Years before Peter Bol was breaking records in Tokyo, he was struggling to cover travel costs to interstate track meets, but a new foundation hopes to change that.
Athletics Australia has relaunched its philanthropic arm, The Athletics Foundation, to financially assist athletes, communities and clubs from the grassroots level through to the elite.
Twenty-seven-year-old Bol - the first Australian male to qualify for an Olympic 800-metre final in 53 years back in August - said he could have improved earlier than he had with financial support.
"I missed out on a few junior championships and travelling over because I lived in Perth. So one of the national championships that I missed out on in 2015 was just literally because I couldn't afford to get across the borders," he said.
"We wait till we get to the top to support but I think we need it a lot earlier than that. And I think that's where the foundation will play a big part ... once you graduate high school there's so many different directions you can be pulled, and it makes it a lot easier to be pulled if you don't have the support that you need.
"I came through the schooling system, and for me, I know there's so many talented people from diverse minorities that were probably more talented than I am that wouldn't have the opportunities that I've had. So I think the support of the foundation would help them a lot."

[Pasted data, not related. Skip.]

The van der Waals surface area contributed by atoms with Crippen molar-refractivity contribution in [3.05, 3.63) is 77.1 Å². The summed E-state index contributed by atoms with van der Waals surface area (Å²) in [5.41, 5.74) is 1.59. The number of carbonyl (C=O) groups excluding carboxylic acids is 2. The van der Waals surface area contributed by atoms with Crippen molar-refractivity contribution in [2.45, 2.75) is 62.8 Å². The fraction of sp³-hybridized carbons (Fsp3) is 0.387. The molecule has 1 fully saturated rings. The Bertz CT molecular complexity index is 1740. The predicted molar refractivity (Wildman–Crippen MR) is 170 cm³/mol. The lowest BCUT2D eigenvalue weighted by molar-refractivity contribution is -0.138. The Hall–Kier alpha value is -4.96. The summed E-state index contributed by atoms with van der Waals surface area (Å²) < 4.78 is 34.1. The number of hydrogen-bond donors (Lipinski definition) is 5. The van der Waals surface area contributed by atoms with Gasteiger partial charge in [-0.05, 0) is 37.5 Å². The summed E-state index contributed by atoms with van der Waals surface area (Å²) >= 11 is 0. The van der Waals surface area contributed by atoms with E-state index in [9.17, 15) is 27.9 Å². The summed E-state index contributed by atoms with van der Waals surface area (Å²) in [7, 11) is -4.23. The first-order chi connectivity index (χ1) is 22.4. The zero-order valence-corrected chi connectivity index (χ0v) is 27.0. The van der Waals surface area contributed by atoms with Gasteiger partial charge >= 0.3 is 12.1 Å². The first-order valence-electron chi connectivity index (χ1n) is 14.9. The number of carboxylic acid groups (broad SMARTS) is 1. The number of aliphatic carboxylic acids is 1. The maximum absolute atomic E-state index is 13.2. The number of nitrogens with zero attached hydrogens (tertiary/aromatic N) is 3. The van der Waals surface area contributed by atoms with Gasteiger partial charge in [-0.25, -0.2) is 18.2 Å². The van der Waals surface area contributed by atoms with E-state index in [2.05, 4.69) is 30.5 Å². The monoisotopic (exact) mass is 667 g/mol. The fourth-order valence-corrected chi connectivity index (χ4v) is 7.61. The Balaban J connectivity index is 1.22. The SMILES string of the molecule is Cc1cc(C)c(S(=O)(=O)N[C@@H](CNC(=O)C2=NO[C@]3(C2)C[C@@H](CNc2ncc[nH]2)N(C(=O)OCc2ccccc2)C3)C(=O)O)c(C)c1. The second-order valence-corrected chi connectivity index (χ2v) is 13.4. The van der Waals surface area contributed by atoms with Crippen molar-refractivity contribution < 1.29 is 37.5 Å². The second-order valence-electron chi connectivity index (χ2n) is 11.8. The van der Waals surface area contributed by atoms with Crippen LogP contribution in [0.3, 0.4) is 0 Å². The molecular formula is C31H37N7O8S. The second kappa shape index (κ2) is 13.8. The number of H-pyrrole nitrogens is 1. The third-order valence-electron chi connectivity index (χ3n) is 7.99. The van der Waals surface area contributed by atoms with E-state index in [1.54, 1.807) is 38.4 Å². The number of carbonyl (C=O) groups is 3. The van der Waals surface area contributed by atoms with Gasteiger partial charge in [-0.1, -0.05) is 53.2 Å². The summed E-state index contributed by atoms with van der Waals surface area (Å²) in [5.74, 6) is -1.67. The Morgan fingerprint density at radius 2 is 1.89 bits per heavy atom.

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One of Australia's fastest men, Rohan Browning, alongside two-time Olympian Anneliese Rubie-Renshaw, echoed the same sentiment - it would prevent athletes in their late teens and in university from leaving the sport due to financial stressors.
Previously the foundation had only assisted elite athletes, but the relaunch means the support will filter down to all levels of athletics, including little athletics centres, schools and regional communities.
The foundation will seek to fund itself through corporate sponsorship, donations, appeals and equipment partners.
The foundation's chairperson, Andrew Salter, said Athletics Australia depended on federal funding and sponsorship support but there were still many in the sport needing help.
"The Australian athletics teams did us proud in Tokyo, but the only way to carry that momentum forward in our sport is to support our athletes from the grassroots level up so we can continue to prosper," he said.
"[We] will work to ensure no athlete will be left behind due to monetary barriers when they should be reaching their potential on the track and field, or enjoying the physical and social benefits that athletics has to offer."
Similarly to the able-bodied athletes, Australia's most decorated Paralympian, Louise Sauvage, recognised the unique financial pressures in the sport, such as equipment and track requirements.
"I recycle as much as I possibly can with equipment and try to give everyone the opportunity to participate, whether they end up being a groundbreaker or not, it's just the ability to be able to do it," she said.
"A lot of our guys who use wheelchairs or race runners ... can't compete on a grass track. So they need to be on a synthetic track and somewhere that does have access to ... just general facilities."